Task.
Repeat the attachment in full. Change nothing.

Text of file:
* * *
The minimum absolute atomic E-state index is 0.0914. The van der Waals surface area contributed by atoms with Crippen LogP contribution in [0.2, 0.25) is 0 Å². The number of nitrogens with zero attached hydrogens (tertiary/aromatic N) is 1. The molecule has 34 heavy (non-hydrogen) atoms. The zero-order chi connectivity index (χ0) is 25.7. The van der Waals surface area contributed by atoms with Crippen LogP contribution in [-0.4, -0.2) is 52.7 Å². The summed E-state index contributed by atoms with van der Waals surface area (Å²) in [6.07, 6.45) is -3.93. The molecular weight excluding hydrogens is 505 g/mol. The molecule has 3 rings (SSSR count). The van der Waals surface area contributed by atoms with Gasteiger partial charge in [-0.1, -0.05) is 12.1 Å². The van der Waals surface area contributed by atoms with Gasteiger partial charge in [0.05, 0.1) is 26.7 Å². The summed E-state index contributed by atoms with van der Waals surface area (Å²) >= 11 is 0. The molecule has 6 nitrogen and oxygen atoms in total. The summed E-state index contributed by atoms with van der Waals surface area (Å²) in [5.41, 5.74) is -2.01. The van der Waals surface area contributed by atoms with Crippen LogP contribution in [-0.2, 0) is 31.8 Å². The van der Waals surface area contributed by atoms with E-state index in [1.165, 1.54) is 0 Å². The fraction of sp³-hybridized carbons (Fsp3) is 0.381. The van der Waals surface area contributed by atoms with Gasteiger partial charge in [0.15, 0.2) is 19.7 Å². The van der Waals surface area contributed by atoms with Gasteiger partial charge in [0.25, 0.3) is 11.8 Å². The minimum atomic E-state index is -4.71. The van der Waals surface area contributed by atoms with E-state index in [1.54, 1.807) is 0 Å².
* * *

The minimum absolute atomic E-state index is 0.0914. The van der Waals surface area contributed by atoms with Crippen LogP contribution in [0.2, 0.25) is 0 Å². The number of nitrogens with zero attached hydrogens (tertiary/aromatic N) is 1. The molecule has 34 heavy (non-hydrogen) atoms. The zero-order chi connectivity index (χ0) is 25.7. The van der Waals surface area contributed by atoms with Crippen LogP contribution in [-0.4, -0.2) is 52.7 Å². The summed E-state index contributed by atoms with van der Waals surface area (Å²) in [6.07, 6.45) is -3.93. The molecular weight excluding hydrogens is 505 g/mol. The molecule has 3 rings (SSSR count). The van der Waals surface area contributed by atoms with Gasteiger partial charge in [-0.1, -0.05) is 12.1 Å². The van der Waals surface area contributed by atoms with Gasteiger partial charge in [0.05, 0.1) is 26.7 Å². The summed E-state index contributed by atoms with van der Waals surface area (Å²) >= 11 is 0. The molecule has 6 nitrogen and oxygen atoms in total. The summed E-state index contributed by atoms with van der Waals surface area (Å²) in [5.41, 5.74) is -2.01. The van der Waals surface area contributed by atoms with Crippen LogP contribution in [-0.2, 0) is 31.8 Å². The van der Waals surface area contributed by atoms with E-state index in [1.165, 1.54) is 0 Å². The fraction of sp³-hybridized carbons (Fsp3) is 0.381. The van der Waals surface area contributed by atoms with Gasteiger partial charge in [0.15, 0.2) is 19.7 Å². The van der Waals surface area contributed by atoms with Gasteiger partial charge in [0.25, 0.3) is 11.8 Å². The minimum atomic E-state index is -4.71. The van der Waals surface area contributed by atoms with E-state index in [1.54, 1.807) is 0 Å².